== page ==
Let’s be honest: For the past week, I’ve been asking everyone I cross paths with to go out and buy my book. BUT WHEN I HAVEN’T BEEN DOING THAT, I’ve been thinking about what Chinese Medicine has to offer.
When a client comes in to see an acupuncturist or Doctor of Oriental Medicine, one of the first assessments that we make is a very simple one — excess or deficient? In other words, is the patient sick because they’re lacking something or is it because they have too much of something? It sounds simple, but making this distinction can be profoundly beneficial. It can even save a life.
For a patient with cancer, this rubric determines the course of treatment. If someone is excess, you would, in the archaic language of Traditional Chinese Medicine, begin “clearing fire toxins.” (How that is done is too big a topic for today’s post.) However, if someone is deficient, you would attempt to subdue the pathological process while you “tonify.” Only once the patient regains their strength would you try to clear those fire toxins.
Even if you’re not interested in medicine, you’ve probably heard of people with cancer dying because of the treatment. Chemotherapy is so toxic that it could kill you, not just shrink your tumor. Who is more likely to experience this outcome? I’m obviously going out on a limb here to suggest that it might be people with deficiencies. There is currently no way of measuring excess or deficiency within the western paradigm — and certainly no double-blind studies about outcomes for excess or deficient patients. (The whole idea deserves a LOL, no?) But it’s common sense, people. Patients without a lot of strength (qi in TCM terms) are going to be less able to withstand treatments that require a lot of strength.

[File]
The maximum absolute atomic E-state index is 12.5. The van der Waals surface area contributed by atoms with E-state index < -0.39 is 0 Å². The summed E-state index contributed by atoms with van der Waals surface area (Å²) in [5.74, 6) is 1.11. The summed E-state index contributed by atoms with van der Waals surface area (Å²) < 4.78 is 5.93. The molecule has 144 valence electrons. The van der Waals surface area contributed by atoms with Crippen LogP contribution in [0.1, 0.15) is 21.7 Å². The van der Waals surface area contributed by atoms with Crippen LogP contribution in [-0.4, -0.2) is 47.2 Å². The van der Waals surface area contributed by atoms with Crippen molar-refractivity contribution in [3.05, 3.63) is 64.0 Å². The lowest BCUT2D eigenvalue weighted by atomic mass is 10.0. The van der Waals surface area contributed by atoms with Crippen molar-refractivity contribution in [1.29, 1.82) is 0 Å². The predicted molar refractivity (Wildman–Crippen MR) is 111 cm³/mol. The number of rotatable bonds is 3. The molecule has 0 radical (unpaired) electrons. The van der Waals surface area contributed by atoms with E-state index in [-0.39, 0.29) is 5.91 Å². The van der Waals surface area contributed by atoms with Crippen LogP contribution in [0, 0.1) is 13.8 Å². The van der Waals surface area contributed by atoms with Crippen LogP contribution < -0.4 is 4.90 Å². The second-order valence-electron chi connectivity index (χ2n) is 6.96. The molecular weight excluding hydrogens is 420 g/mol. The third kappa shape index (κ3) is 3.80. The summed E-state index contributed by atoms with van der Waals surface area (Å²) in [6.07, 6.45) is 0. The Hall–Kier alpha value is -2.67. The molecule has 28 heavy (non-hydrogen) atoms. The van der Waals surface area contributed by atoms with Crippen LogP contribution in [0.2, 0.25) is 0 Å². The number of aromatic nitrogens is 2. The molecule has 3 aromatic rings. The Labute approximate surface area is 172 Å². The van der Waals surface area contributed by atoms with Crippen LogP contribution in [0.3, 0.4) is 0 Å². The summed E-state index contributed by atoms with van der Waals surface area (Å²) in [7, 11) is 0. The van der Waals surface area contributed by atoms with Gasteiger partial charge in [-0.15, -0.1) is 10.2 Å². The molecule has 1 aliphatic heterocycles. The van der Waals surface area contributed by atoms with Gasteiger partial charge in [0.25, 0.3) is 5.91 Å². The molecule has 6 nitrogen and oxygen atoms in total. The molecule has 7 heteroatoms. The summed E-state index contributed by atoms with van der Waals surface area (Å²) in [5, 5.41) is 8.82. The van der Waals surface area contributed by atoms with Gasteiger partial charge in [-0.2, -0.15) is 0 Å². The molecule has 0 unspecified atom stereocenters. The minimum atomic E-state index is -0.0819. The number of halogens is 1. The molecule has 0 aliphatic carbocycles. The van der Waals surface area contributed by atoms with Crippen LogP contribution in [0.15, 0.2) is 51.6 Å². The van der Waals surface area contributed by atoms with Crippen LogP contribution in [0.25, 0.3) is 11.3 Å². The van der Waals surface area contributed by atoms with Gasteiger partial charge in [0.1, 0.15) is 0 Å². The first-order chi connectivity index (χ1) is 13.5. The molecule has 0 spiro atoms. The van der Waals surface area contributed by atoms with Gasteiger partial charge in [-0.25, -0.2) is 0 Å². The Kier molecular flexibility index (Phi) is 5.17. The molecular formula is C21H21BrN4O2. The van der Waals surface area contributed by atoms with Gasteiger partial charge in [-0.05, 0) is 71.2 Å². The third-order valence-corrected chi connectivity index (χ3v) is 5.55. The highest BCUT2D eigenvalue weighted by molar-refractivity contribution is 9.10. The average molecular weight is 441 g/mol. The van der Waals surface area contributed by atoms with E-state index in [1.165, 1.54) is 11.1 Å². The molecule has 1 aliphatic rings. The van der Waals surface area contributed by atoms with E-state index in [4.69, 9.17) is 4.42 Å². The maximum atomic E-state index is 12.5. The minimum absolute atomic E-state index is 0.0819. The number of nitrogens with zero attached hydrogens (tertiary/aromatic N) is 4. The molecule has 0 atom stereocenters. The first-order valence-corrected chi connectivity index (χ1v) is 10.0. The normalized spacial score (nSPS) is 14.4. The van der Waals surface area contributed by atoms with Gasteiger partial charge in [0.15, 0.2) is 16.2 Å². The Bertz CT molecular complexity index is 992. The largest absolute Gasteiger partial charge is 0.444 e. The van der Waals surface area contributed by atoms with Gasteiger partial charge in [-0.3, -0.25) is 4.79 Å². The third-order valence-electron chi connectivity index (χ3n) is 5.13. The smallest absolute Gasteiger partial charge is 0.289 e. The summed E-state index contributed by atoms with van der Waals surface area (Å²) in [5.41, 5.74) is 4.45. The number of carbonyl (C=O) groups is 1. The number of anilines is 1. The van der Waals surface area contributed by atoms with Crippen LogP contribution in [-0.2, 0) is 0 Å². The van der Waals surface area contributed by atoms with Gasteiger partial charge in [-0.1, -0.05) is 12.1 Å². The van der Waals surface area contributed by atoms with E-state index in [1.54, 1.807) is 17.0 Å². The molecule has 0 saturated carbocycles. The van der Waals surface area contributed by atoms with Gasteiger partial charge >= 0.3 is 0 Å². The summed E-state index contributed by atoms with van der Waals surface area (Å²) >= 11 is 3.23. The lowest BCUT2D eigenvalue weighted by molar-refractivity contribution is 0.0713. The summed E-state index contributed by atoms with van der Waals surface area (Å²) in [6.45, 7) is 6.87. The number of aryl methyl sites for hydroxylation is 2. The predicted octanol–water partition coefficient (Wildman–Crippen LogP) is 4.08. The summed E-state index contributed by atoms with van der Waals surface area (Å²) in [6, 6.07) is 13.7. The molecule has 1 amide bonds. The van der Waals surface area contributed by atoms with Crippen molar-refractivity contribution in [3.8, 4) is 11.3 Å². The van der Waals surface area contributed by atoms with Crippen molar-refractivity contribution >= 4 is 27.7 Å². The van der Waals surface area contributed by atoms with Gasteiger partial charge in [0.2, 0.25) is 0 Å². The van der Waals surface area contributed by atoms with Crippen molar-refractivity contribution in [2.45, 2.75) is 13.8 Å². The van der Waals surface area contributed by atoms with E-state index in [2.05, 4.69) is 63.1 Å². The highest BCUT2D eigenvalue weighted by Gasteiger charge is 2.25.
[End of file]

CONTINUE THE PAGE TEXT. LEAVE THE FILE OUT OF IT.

Here’s a story that illustrates the benefit of making this distinction. A colleague of mine, a well-respected acupuncturist working out of Cedars Sinai in Los Angeles, had a client with stomach cancer who sought her opinion before beginning chemotherapy. My colleague assessed her as being deficient and advised her to regain her strength (with acupuncture and herbs) before beginning treatment. Once my colleague determined that her patient was strong enough, via pulse, tongue and other forms of diagnosis, she sent her off to the Western doctor. But then a funny thing happened. The oncologist could no longer find any trace of cancer. What had been a four-inch tumor had vanished.
That’s not to say that acupuncturists achieve miraculous results with every patient, but it should suggest that outcomes for patients might be improved if the western world borrowed this basic parameter from the East.